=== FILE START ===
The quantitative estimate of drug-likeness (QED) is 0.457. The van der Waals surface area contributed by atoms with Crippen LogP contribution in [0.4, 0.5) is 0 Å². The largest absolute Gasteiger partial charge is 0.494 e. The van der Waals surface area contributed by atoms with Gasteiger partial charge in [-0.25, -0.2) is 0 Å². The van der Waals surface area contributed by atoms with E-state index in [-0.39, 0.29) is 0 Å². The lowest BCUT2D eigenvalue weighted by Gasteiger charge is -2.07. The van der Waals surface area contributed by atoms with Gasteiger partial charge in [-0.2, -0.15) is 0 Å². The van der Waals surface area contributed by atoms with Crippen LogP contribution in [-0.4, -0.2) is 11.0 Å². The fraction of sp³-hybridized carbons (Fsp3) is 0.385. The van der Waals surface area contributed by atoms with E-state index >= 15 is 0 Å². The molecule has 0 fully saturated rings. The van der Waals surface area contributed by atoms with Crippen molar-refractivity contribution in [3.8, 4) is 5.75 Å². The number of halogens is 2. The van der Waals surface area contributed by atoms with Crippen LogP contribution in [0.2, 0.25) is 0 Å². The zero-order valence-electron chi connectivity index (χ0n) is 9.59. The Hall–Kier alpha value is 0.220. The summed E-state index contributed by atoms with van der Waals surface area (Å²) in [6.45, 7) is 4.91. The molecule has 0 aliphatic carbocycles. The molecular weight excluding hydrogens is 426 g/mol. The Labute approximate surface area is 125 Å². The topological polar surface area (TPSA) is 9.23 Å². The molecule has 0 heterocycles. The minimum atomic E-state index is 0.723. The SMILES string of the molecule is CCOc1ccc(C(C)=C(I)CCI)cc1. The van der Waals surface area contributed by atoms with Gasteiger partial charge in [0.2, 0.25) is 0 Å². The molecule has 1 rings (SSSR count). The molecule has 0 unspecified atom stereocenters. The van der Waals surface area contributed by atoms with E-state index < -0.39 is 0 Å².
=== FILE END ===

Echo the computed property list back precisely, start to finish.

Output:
The quantitative estimate of drug-likeness (QED) is 0.457. The van der Waals surface area contributed by atoms with Crippen LogP contribution in [0.4, 0.5) is 0 Å². The largest absolute Gasteiger partial charge is 0.494 e. The van der Waals surface area contributed by atoms with Gasteiger partial charge in [-0.25, -0.2) is 0 Å². The van der Waals surface area contributed by atoms with E-state index in [-0.39, 0.29) is 0 Å². The lowest BCUT2D eigenvalue weighted by Gasteiger charge is -2.07. The van der Waals surface area contributed by atoms with Gasteiger partial charge in [-0.2, -0.15) is 0 Å². The van der Waals surface area contributed by atoms with Crippen LogP contribution in [-0.4, -0.2) is 11.0 Å². The fraction of sp³-hybridized carbons (Fsp3) is 0.385. The van der Waals surface area contributed by atoms with E-state index >= 15 is 0 Å². The molecule has 0 fully saturated rings. The van der Waals surface area contributed by atoms with Crippen molar-refractivity contribution in [3.8, 4) is 5.75 Å². The number of halogens is 2. The van der Waals surface area contributed by atoms with Crippen LogP contribution in [0.2, 0.25) is 0 Å². The zero-order valence-electron chi connectivity index (χ0n) is 9.59. The Hall–Kier alpha value is 0.220. The summed E-state index contributed by atoms with van der Waals surface area (Å²) in [6.45, 7) is 4.91. The molecule has 0 aliphatic carbocycles. The molecular weight excluding hydrogens is 426 g/mol. The Labute approximate surface area is 125 Å². The topological polar surface area (TPSA) is 9.23 Å². The molecule has 0 heterocycles. The minimum atomic E-state index is 0.723. The SMILES string of the molecule is CCOc1ccc(C(C)=C(I)CCI)cc1. The van der Waals surface area contributed by atoms with Gasteiger partial charge in [0.2, 0.25) is 0 Å². The molecule has 1 rings (SSSR count). The molecule has 0 unspecified atom stereocenters. The van der Waals surface area contributed by atoms with E-state index < -0.39 is 0 Å².